Nothing is more remarkable than the confident tone in which Athan. accuses Arians, as in Orat. ii. § 38, and Sabellians, Orat. iv. § 2, of considering the Divine Nature as compound, as if the Catholics were in no respect open to such a charge. Nor are they; {322} though in avoiding it, they are led to enunciate the most profound and ineffable mystery. vid. supr. art. Son of God. The Father is the One Simple Entire Divine Being, and so is the Son. They do in no sense share divinity between Them; Each is [holos Theos]. This is not ditheism or tritheism, for They are the same God; nor is it Sabellianism, for They are eternally distinct and substantive Persons; but it is a depth and height beyond our intellect, how what is Two in so full a sense can also in so full a sense be One, or how the Divine Nature does not come under number in the sense in which we have earthly experience of numbers. Thus, "being incomposite in nature," says Athan., "He is Father of One Only Son," Decr. § 11. In truth the distinction into Persons, as Petavius remarks, "avails especially towards the unity and simplicity of God," vid. de Deo ii. 4, 8.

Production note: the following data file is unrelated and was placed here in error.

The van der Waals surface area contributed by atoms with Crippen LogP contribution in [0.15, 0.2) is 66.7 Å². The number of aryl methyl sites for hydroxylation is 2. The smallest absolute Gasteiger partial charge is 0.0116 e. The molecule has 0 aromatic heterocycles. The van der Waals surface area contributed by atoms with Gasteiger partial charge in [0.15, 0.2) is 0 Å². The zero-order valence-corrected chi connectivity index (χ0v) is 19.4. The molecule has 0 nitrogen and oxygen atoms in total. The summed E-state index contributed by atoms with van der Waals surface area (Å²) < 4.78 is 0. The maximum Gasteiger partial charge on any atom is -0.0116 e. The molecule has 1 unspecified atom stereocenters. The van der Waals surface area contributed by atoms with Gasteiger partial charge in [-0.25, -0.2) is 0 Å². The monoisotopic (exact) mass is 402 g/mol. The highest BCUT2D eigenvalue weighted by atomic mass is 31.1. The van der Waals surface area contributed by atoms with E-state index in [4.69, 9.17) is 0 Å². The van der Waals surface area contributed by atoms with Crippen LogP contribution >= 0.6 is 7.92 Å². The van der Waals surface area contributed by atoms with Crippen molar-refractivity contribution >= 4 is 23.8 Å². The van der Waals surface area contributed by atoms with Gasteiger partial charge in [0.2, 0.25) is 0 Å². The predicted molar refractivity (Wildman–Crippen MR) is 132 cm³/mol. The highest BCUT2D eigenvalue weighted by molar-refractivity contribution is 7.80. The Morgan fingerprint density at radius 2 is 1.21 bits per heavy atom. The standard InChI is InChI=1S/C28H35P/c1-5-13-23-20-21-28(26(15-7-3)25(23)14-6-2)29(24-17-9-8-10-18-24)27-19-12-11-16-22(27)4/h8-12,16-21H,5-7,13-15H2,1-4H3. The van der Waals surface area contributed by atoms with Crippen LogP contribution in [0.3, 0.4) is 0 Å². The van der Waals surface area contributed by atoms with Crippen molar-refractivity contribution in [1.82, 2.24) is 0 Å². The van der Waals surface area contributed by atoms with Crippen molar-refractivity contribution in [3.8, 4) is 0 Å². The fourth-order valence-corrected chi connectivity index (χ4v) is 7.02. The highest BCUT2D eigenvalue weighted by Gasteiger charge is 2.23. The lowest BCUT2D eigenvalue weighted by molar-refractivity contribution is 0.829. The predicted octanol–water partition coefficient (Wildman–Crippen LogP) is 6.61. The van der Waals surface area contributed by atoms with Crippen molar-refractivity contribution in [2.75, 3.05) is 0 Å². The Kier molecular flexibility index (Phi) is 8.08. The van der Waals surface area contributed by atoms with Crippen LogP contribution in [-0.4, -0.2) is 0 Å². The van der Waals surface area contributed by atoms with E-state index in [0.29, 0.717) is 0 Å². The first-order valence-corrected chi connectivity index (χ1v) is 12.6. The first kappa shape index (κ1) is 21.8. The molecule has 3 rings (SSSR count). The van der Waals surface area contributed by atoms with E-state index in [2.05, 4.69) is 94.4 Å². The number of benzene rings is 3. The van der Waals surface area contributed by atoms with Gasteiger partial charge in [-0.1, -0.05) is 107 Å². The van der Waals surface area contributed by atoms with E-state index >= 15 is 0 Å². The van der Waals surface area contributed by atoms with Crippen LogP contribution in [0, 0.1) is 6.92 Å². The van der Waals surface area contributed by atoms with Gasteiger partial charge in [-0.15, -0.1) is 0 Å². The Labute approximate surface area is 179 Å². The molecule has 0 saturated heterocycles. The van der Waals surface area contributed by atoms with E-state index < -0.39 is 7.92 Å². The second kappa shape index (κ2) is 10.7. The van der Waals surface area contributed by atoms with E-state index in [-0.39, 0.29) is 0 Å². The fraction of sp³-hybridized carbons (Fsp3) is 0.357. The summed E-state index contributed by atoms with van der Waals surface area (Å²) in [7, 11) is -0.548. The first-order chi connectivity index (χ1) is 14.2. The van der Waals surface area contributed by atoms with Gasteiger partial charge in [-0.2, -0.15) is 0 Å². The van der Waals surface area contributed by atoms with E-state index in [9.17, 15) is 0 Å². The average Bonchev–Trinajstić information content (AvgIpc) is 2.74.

"The Father," says Athan., "having given all things to the Son, in the Son still hath all things; and the Son having, still the Father hath them; for the Son's Godhead is the Father's Godhead, and thus the Father in the Son takes the oversight of all things." Orat. iii. 36. Thus iteration is not duplication in respect to God; though how this is, is the inscrutable Mystery of the Trinity in Unity. Nothing can be named which the Son is in Himself, as distinct from the Father; but we are told His relation towards the Father; and distinct from and beyond that relation, He is but the One God, who is also the Father. Such statements are not here intended to explain, but to bring home to the mind what it is which faith receives. We {323} say, "Father, Son, and Spirit," a transcendent Three, but when we would abstract a general idea of Them in order to number Them as we number things on earth, our abstraction really does but carry us back to the One Substance. There will be different ways of expressing this, but such seems the meaning of such passages as the following: "Those who taunt us with tritheism," says St. Basil, "must be told that we confess One God not in number, but in nature. For what is one in number is not really one, nor single in nature; for instance, we call the world one in number, but not one in nature, for we divide it into its elements; and man again is one in number, but compounded of body and soul ... If then we say that God is in nature one, how do they impute number to us, who altogether banish it from that blessed and spiritual nature? For number belongs to quantity, and number is connected with matter," &c. Basil. Ep. 8, 2. "That which saveth us, is faith, but number has been devised to indicate quantity ... We pronounce Each of the Persons once, but when we would number them up, we do not proceed by an unlearned numeration to the notion of a polytheism." (vid. the whole passage,) ibid. de Sp. S. c. 18. "Why, passing by the First Cause, does he [S. John] at once discourse to us of the Second? We will decline to speak of 'first' and 'second;' for the Godhead is higher than number and succession of times." Chrysost. in Joan. Hom. ii. 3 fin. "In respect of the Adorable and most Royal Trinity, 'first' and 'second' have no place; for the Godhead is higher than number and times." Isid. Pel. Ep. 3, 18. {324} "He calls," says S. Maximus, commenting on Pseudo-Dionysius, "fecundity, the Father's incomprehensible progression to the production of the Son and the Holy Ghost; and suitably does he say, 'as a Trinity,' since not number, but glory is expressed in 'The Lord God is one Lord.'" in Dionys. Opp. t. 2, p. 101. "We do not understand 'one' in the Divine Substance, as in the creatures; in whom what is properly one is not to be seen; for what is one in number, as in our case, is not properly one ... It is not one in number, or as the beginning of number, any more than It is as magnitude, or as the beginning of magnitude ... That One is ineffable and indescribable; since It is Itself the cause of all that is one, [pases henados henopoion]." Eulog. ap. Phot. 230, p. 864. "Three what? I answer, Father and Son and Holy Ghost. See, he urges, you have said Three; but explain Three what? Nay, do you number, for I have said all about the Three, when I say, Father and Son and Holy Ghost. Not, as there are two men, so are They two Gods; for there is here something ineffable, which cannot be put into words, viz., that there should both be number, and not number. For see if there does not seem to be number, Father and Son and Holy Spirit, a Trinity. If Three, Three what? number fails. Then God neither is without number, nor is under number ... They imply number, only relatively to Each Other, not in Themselves." August. in Joan. 39, 3 and 4. "We say Three 'Persons,' as many Latins of authority have said in treating the subject, because they found no more suitable way of declaring an idea in words which {325} they had without words. Since the Father is not the Son, and the Son not the Father, and the Holy Ghost neither Father nor Son, there are certainly Three; but when we ask, Three what? we feel the great poverty of human language. However, we say Three 'Persons,' not for the sake of saying that, but of not saying nothing." Aug. de Trin. v. 10. "Unity is not number, but is itself the principle of all things." Ambros. de Fid. i. n. 19. "That is truly one, in which there is no number, nothing in It beyond That which is ... There is no diversity in It, no plurality from diversity, no multitude from accidents, and therefore no number ... but unity only. For when God is thrice repeated, and Father, Son, and Holy Ghost is named, three Unities do not make plurality of number in That which They are (in eo quod ipsæ sunt). [Note] ... This repetition of Unities is iteration rather than numeration ... A trine numeration does not make number, which they rather run into who make some difference between the Three." Boeth. Trin. unus Deus, p. 959.